However, while the vaccination plan prioritizes the vaccination of Indigenous adults living on reserve, there are limited plans for the vaccination of First Nations, Métis, and Inuit individuals living off the reserve in urban areas. This lack of a proper vaccination plan for those living in urban areas resulted in the National Association of Friendship Centres urging for a vaccine rollout plan specific to Indigenous communities. Indigenous Peoples living beyond reserve land are unable to travel back to the reserves to receive vaccination as the doses supplied to the reserves are only in enough quantity to immunize the permanent residents of the reserves. The Assembly of First Nations suggests a possible solution by providing the vaccines to clinics serving the Indigenous Community in urban areas. Currently, the Indigenous Services of Canada reports that Indigenous adults living in urban areas will be vaccinated by their respective provinces and territories’ health services.
The Black community has also been disproportionately affected by Covid-19 in Canada. It is statistically more likely to be infected by the virus due to risk factors such as greater front-line work, overcrowded and multigenerational living conditions, and medical conditions prevalent in the community, such as higher incidence of obesity and diabetes. Not to mention, overcrowded and multigenerational housing conditions make it difficult to isolate sick individuals and practice social distancing.
In Toronto, the Black community, along with other individuals of colour, have accounted for 83 per cent of Covid-19 cases between the onset of the pandemic and July 2020, while contributing to only 50 per cent of the city’s population.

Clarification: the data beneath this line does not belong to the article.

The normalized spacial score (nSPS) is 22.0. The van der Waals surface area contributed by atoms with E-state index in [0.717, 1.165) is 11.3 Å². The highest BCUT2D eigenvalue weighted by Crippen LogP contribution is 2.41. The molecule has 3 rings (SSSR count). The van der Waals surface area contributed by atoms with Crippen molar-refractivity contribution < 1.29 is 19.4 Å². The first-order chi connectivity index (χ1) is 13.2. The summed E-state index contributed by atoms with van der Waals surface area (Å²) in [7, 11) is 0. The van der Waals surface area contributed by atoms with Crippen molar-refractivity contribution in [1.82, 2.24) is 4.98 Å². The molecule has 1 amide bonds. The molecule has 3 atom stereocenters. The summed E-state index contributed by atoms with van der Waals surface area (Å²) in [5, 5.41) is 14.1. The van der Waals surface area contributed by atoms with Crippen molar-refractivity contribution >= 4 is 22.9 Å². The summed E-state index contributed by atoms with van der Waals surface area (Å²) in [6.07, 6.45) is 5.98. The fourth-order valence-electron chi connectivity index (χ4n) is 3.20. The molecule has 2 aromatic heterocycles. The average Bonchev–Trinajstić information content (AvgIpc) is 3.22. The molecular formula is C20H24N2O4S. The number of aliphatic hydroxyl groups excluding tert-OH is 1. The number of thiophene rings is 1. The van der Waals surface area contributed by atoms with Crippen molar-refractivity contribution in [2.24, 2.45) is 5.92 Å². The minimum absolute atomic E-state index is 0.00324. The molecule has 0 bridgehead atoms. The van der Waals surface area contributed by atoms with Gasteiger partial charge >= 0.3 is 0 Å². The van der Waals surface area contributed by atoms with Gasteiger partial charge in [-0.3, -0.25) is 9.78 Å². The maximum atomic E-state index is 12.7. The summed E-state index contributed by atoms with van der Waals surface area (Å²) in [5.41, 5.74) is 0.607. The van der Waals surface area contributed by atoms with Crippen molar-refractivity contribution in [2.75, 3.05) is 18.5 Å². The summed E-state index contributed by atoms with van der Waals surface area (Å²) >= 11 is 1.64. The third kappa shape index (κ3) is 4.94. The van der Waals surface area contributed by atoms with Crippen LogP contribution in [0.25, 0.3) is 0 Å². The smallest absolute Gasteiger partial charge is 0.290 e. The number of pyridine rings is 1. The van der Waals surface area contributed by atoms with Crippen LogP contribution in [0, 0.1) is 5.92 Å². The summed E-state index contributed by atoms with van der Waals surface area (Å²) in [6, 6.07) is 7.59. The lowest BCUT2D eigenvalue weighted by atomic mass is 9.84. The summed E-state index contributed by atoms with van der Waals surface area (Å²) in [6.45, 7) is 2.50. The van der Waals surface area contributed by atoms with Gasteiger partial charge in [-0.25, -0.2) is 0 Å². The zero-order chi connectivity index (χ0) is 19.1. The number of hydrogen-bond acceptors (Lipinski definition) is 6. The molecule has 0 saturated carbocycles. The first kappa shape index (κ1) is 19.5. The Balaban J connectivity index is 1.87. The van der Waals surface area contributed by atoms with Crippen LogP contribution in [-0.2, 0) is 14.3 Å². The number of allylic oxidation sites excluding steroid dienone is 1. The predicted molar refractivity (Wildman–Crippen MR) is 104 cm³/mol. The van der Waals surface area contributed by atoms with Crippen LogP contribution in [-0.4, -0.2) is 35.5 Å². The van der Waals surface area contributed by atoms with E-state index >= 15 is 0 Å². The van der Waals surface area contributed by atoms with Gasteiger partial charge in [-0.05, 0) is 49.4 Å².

In addition to the high number of cases in the Black community, there is also greater vaccine hesitancyobserved in the community. Toronto Public Health reported that among the Black community, 30 per cent were hesitant to take the Covid-19 vaccine. This apprehension exists largely due to the history of racial injustices experienced by the Black community at the hand of scientific experiments. Examples such as the case of Henrietta Lacks and the Tuskegee Syphilis show the understandable hesitancy the community has about the vaccine. Henrietta Lack was a Black woman whose cancerous cells were used for research without her consent, and the profits made from the advances were never given back to her family. In the Tuskegee Syphilis study, Black men with and without syphilis were enrolled; however, the true purpose of the study was not revealed to them, and consent was never granted.
As a response to the apprehension observed, the City of Toronto developed a Black Community Covid-19 Response Plan in December 2020. This plan addresses concerns surrounding vaccination and raises awareness about Covid-19 health and safety to support Black Torontonians.
Covid-19 has unleashed devastating effects worldwide. However, marginalized communities, such as the Indigenous community and the Black community, have been, and continue to be disproportionately affected by the disease and its consequences. There have been numerous efforts to ensure effective vaccine delivery to these communities and to account for apprehensions surrounding vaccination. However, awareness needs to be raised about how social and racial disparities manage to disrupt these communities in a time of great risk. Covid-19 is not selective based on race, so the only way to explain the suffering of the Black and Indigenous communities is by the lack of support from health networks and governments. It is imperative to minimize racial disparities in the Canadian health care systems—for now, and for forever.